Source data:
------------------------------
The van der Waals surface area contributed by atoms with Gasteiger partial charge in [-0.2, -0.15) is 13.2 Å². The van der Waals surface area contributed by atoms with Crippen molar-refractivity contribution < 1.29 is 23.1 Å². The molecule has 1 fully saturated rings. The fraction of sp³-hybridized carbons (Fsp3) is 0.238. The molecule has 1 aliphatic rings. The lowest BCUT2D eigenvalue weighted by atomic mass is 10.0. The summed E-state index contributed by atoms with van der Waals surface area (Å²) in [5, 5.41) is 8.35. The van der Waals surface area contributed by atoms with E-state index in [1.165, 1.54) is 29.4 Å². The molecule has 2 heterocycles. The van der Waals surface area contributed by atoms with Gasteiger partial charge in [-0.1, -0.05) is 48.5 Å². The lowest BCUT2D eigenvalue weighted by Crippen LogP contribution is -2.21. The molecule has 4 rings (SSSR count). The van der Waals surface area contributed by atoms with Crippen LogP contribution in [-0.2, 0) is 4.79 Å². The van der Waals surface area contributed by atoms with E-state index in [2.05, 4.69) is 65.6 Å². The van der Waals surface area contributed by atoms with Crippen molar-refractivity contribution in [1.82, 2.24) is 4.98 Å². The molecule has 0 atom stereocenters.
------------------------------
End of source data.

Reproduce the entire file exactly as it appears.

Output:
The van der Waals surface area contributed by atoms with Gasteiger partial charge in [-0.2, -0.15) is 13.2 Å². The van der Waals surface area contributed by atoms with Crippen molar-refractivity contribution < 1.29 is 23.1 Å². The molecule has 1 fully saturated rings. The fraction of sp³-hybridized carbons (Fsp3) is 0.238. The molecule has 1 aliphatic rings. The lowest BCUT2D eigenvalue weighted by atomic mass is 10.0. The summed E-state index contributed by atoms with van der Waals surface area (Å²) in [5, 5.41) is 8.35. The van der Waals surface area contributed by atoms with E-state index in [1.165, 1.54) is 29.4 Å². The molecule has 2 heterocycles. The van der Waals surface area contributed by atoms with Gasteiger partial charge in [-0.1, -0.05) is 48.5 Å². The lowest BCUT2D eigenvalue weighted by Crippen LogP contribution is -2.21. The molecule has 4 rings (SSSR count). The van der Waals surface area contributed by atoms with Crippen LogP contribution in [-0.2, 0) is 4.79 Å². The van der Waals surface area contributed by atoms with E-state index in [2.05, 4.69) is 65.6 Å². The van der Waals surface area contributed by atoms with Crippen molar-refractivity contribution in [1.82, 2.24) is 4.98 Å². The molecule has 0 atom stereocenters.